It’s no surprise, then, that the Home Secretary has asked the MAC to report by mid-May. Shortly after the local elections – expected to be difficult for the government – but before the latest iteration of net migration statistics.

In short, it appears to be political – not policy – concerns driving the timetable imposed on the MAC.

Why we need to give the MAC time to review

To state the obvious, rushing a review for political purposes isn’t conducive to good policymaking.

After all, this is a new visa. In normal circumstances, the opportunity to better understand those on the Graduate visa – where and what they studied, which countries they came from, how they are spending their time here – would be invaluable.

Had the MAC been given the time they presumably asked for, the review could have fully considered the role the visa has played in migration policy and the extent to which it has supported the ambitions of the International Education Strategy. Assessed our post-study offer against those of our international competitors, and the role that international graduates play in building soft power and developing links with other countries.

A rushed review means little of that evidence gathering can happen. Instead, the impression is that government is set on reducing the attractiveness of the UK to international students – and, consequently, the contribution they make to the UK economy.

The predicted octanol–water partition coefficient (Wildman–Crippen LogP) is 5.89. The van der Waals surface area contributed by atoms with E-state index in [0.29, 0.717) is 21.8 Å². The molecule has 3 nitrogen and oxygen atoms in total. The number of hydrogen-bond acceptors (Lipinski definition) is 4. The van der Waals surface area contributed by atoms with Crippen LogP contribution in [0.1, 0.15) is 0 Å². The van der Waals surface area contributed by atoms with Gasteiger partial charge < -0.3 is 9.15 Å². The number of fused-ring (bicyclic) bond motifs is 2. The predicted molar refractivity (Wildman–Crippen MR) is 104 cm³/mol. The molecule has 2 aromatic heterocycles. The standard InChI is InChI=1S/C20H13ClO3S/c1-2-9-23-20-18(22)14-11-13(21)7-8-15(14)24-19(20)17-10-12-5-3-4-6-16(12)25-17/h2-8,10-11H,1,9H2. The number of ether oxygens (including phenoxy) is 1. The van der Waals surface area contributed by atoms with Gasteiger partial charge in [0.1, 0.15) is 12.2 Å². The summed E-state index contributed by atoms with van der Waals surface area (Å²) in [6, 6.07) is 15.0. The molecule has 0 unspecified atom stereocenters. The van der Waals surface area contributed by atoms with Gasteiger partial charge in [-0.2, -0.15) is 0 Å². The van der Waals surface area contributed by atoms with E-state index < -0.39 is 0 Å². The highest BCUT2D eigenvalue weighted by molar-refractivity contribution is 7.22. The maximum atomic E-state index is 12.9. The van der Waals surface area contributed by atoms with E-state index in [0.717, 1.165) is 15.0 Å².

What happens next?

Ideally, the government would agree to extend the review to allow for genuine evidence gathering and consultation. As the Committee themselves noted, “it has taken longer for the government to commission us than we have been given to complete the review.”

Short of an extension, it is hard to see how the MAC will be able to fully consider the Graduate visa and their report – due out on 14 May – will likely borrow heavily from evidence presented in their Annual Report from December.

UUK will of course engage closely with the MAC and work with universities and other stakeholders to ensure we’re able to support and inform the work of the committee wherever possible.

But one thing is evident: for the government to make significant changes to the Graduate visa following such a review would be a clear demonstration of political expediency at the expense of evidence-led policymaking.

Universities are already facing an increasingly volatile international recruitment landscape. Data from IDP shows close to half of prospective students (45%) would likely change or consider changing their study destination if the post-study work period was shortened. We already know that, following reforms introduced in May 2023, recruitment in January 2024 is down by around a third. The risks posed by reform to the Graduate visa – based on a rushed review – to the success (and long-term financial sustainability) of the UK’s higher education sector couldn’t be clearer.

Rather than playing politics with the visa, government should recognise the objective of last year’s policy changes – to cool the growth in student numbers and reduce net migration – has been more than met. We should be proud of the number of international students who chose to come here and study and celebrate the enormous contribution – economic, social, cultural – they make.